Why Is DOJ Protecting Anti-Iran Group & Not Prosecuting It for Possessing ‘State Secrets’?

By: Friday September 19, 2014 10:09 am

A lawyer representing a Greek businessman and ship owner, who has accused an anti-Iran advocacy group of falsely and maliciously identifying him as part of their campaign to name and shame individuals and companies that do business in Iran, has responded to the Justice Department’s unprecedented decision to claim state secrets privilege.

 

Government Tries to Alter Court Transcript in EFF NSA Spying Case

By: Tuesday September 9, 2014 3:13 pm

This is one of the crazier things I’ve seen in a while, and as someone who works with a lot of whistleblowers, that’s saying something.

The EFF is suing the NSA and other government agencies in the case Jewel v. NSA, attempting to stop illegal dragnet surveillance. According to EFF there was a hearing on June 6 in a crowded courtroom, but after it was over the government asked to have “classified information” that they had presented in open court removed from the court transcript. And they wanted to do so in secret so it would never be a matter of public record.

Moreover, EFF was under a gag order not to speak about it until today

CBP Requests Federal Court Keep Identity of Border Patrol Agent Who Killed Teen Secret

By: Tuesday September 9, 2014 7:50 am

United States Customs and Border Protection (CBP) has asked a federal court in Arizona to keep the name of a Border Patrol agent, who killed a 16-year-old, secret.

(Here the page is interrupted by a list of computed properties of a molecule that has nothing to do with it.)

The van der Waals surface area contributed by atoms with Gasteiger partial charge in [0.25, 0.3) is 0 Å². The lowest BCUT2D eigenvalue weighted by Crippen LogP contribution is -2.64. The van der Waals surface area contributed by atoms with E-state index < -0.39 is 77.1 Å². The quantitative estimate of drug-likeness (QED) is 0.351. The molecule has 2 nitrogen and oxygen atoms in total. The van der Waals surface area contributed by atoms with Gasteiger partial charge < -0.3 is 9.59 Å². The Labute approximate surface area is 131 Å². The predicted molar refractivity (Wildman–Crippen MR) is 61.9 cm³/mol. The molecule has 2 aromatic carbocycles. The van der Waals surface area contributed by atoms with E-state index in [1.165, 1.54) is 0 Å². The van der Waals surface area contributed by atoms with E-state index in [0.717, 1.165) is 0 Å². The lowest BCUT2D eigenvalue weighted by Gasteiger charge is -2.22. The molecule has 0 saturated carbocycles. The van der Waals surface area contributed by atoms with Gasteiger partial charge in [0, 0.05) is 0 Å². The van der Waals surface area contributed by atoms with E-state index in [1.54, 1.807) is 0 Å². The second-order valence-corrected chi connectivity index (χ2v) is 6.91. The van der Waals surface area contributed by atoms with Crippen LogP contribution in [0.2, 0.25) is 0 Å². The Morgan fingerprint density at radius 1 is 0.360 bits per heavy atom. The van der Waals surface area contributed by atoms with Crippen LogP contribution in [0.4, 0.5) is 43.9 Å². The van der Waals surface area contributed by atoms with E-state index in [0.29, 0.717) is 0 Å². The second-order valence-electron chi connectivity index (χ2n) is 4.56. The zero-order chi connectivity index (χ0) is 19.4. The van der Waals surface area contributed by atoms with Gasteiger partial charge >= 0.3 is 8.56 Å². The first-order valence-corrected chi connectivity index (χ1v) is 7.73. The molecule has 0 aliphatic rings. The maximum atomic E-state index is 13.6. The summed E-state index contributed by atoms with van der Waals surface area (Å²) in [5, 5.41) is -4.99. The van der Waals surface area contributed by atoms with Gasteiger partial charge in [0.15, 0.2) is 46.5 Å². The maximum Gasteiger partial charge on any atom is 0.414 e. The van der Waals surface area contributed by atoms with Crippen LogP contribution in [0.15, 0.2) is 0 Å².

Obama Administration Still Keeping Much Secret About Bush’s Warrantless Wiretapping Program

By: Saturday September 6, 2014 2:10 pm

The Justice Department released two memos on the authorization of warrantless wiretapping, as part of the top secret program, Stellar Wind. The memos were created during President George W. Bush’s administration and contain the “legal justification” for electronic surveillance without a warrant. However, one of the me was previously provided with significant redactions to the ACLU in March 2011. It remains heavily censored.

The memo was written by former Office of Legal Counsel (OLC) head and lawyer, Jack Goldsmith, and is dated May 6, 2004.

As ACLU staff attorney Patrick Toomey told The Washington Post, “What these memos show is that nearly three years after President Bush authorized the warrantless wiretapping of Americans’ emails and phone calls, government lawyers were still struggling to put the program on sound legal footing.”

Court: Releasing Images of Guantanamo Prisoner Would Incite Violence, Especially Since He Was Tortured

By: Wednesday September 3, 2014 4:15 pm

A federal appeals court has ruled that the United States government can keep video and photos of high-profile Guantanamo Bay prisoner Mohammed al-Qahtani secret because it is well-known that he was tortured and abused and any future release of information depicting him could be used by terrorist groups to incite anti-American violence.